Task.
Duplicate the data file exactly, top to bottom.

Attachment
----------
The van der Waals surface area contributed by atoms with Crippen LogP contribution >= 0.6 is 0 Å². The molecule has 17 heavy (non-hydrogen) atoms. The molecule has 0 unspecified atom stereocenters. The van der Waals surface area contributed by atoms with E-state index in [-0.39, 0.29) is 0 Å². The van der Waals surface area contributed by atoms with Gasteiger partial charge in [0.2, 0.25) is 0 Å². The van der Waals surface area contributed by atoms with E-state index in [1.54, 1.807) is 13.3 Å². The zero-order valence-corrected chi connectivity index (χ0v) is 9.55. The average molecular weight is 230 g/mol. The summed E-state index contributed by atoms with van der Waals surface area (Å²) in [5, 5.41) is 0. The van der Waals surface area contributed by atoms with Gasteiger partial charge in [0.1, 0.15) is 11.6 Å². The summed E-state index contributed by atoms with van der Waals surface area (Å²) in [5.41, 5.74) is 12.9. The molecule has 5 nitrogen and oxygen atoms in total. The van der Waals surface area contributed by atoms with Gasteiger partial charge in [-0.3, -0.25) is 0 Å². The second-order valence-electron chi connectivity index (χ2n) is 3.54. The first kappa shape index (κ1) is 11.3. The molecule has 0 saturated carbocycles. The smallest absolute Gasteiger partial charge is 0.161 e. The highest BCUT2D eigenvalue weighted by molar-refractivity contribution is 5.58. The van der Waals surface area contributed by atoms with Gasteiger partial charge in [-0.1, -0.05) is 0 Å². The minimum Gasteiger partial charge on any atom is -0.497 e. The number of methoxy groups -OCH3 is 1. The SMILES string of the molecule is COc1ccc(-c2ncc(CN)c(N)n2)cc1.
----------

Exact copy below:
The van der Waals surface area contributed by atoms with Crippen LogP contribution >= 0.6 is 0 Å². The molecule has 17 heavy (non-hydrogen) atoms. The molecule has 0 unspecified atom stereocenters. The van der Waals surface area contributed by atoms with E-state index in [-0.39, 0.29) is 0 Å². The van der Waals surface area contributed by atoms with Gasteiger partial charge in [0.2, 0.25) is 0 Å². The van der Waals surface area contributed by atoms with E-state index in [1.54, 1.807) is 13.3 Å². The zero-order valence-corrected chi connectivity index (χ0v) is 9.55. The average molecular weight is 230 g/mol. The summed E-state index contributed by atoms with van der Waals surface area (Å²) in [5, 5.41) is 0. The van der Waals surface area contributed by atoms with Gasteiger partial charge in [0.1, 0.15) is 11.6 Å². The summed E-state index contributed by atoms with van der Waals surface area (Å²) in [5.41, 5.74) is 12.9. The molecule has 5 nitrogen and oxygen atoms in total. The van der Waals surface area contributed by atoms with Gasteiger partial charge in [-0.3, -0.25) is 0 Å². The second-order valence-electron chi connectivity index (χ2n) is 3.54. The first kappa shape index (κ1) is 11.3. The molecule has 0 saturated carbocycles. The smallest absolute Gasteiger partial charge is 0.161 e. The highest BCUT2D eigenvalue weighted by molar-refractivity contribution is 5.58. The van der Waals surface area contributed by atoms with Gasteiger partial charge in [-0.1, -0.05) is 0 Å². The minimum Gasteiger partial charge on any atom is -0.497 e. The number of methoxy groups -OCH3 is 1. The SMILES string of the molecule is COc1ccc(-c2ncc(CN)c(N)n2)cc1.